Note: Where available, the PDF/Word icon below is provided to view the complete and fully formatted document
 Download Current HansardDownload Current Hansard   

Previous Fragment    Next Fragment
Tuesday, 9 December 1986
Page: 3580

Senator ZAKHAROV —Will the Minister representing the Minister for Foreign Affairs explain to the Senate the significance of Australia's ratification yesterday of the Treaty of Rarotonga?

Senator GARETH EVANS —Australia's ratification of the Treaty was accomplished by the Executive Council's endorsement last week following its passage through the Parliament and yesterday was the subject of a signature of instrument of ratification by the Prime Minister. That completes the process and it is now possible for that Treaty to come into force once the instrument of ratification is deposited. The coming into force of the Treaty will, of course, create a wholly new environment in the South Pacific. It is an environment that will involve the South Pacific being preserved as it is today, free from nuclear weapons stationed in the countries and territories of the region, free from nuclear waste dumping and, with the tragic and we hope temporary exception of French Polynesia, free from nuclear testing. All the countries of the region want to preserve these freedoms and manifestly their preservation will be very much advanced by the terms of this Treaty. They will be even more advanced, of course, by the signature to and observance of the terms of the protocols to the Treaty, which we are endeavouring to have the nuclear powers with a presence in the Pacific sign at the moment. It is an extremely important document and an extremely important stage in the evolution of policy in the South Pacific for all the reasons that were canvassed at great length in the course of the debate which I have no need to repeat.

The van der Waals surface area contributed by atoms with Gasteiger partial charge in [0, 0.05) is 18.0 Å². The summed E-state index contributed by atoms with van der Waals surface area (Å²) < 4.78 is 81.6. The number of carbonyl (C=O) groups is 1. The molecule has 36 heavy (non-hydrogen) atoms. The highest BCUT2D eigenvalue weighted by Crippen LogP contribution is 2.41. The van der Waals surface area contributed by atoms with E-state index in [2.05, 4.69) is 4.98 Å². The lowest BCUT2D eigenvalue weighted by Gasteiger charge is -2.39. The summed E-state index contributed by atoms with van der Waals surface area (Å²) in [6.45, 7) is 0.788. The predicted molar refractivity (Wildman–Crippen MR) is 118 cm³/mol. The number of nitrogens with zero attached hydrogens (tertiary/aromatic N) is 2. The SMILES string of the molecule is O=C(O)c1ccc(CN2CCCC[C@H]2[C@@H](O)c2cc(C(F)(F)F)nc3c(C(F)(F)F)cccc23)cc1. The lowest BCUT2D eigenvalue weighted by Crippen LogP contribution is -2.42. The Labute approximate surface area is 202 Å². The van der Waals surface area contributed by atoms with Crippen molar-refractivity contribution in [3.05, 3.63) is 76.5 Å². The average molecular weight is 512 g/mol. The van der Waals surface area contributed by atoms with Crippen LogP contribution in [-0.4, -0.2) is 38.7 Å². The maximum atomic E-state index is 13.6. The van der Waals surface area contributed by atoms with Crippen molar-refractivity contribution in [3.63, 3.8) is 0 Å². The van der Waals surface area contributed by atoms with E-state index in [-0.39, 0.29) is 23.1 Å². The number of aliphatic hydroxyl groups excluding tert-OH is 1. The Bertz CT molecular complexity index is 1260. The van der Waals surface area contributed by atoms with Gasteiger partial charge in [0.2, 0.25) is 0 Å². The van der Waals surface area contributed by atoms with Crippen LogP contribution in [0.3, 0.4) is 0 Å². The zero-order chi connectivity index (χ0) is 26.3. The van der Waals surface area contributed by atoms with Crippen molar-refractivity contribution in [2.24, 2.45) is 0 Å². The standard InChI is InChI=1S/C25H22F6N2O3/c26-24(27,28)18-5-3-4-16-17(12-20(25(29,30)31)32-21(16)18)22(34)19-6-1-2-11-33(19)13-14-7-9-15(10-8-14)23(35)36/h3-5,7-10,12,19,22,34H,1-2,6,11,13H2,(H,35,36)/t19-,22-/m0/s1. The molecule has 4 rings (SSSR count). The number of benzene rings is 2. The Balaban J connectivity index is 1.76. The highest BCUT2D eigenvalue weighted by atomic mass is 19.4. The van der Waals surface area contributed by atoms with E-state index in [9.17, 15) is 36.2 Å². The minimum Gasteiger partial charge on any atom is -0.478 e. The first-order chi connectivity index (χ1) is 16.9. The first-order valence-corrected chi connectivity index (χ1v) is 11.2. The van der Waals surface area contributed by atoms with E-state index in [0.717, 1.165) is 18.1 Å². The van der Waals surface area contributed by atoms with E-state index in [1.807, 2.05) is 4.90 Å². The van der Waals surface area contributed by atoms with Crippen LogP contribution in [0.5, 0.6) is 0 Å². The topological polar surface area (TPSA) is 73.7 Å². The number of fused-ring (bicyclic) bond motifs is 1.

I think the only other point that does need to be made is that our ratification of the Treaty and its entry into force would not have been possible had the Australian Democrats' amendment been accepted by the Senate and had the matter therefore still been the subject of endless further parliamentary debate both this session and in the autumn session next year. It is hardly necessary to emphasise just how significant is the step that has been taken and how much it would have rebounded to Australia's discredit had we not now been in the position, as we now are, to proceed immediately to ratification and to ensure the coming into force within the next few days of the Treaty itself.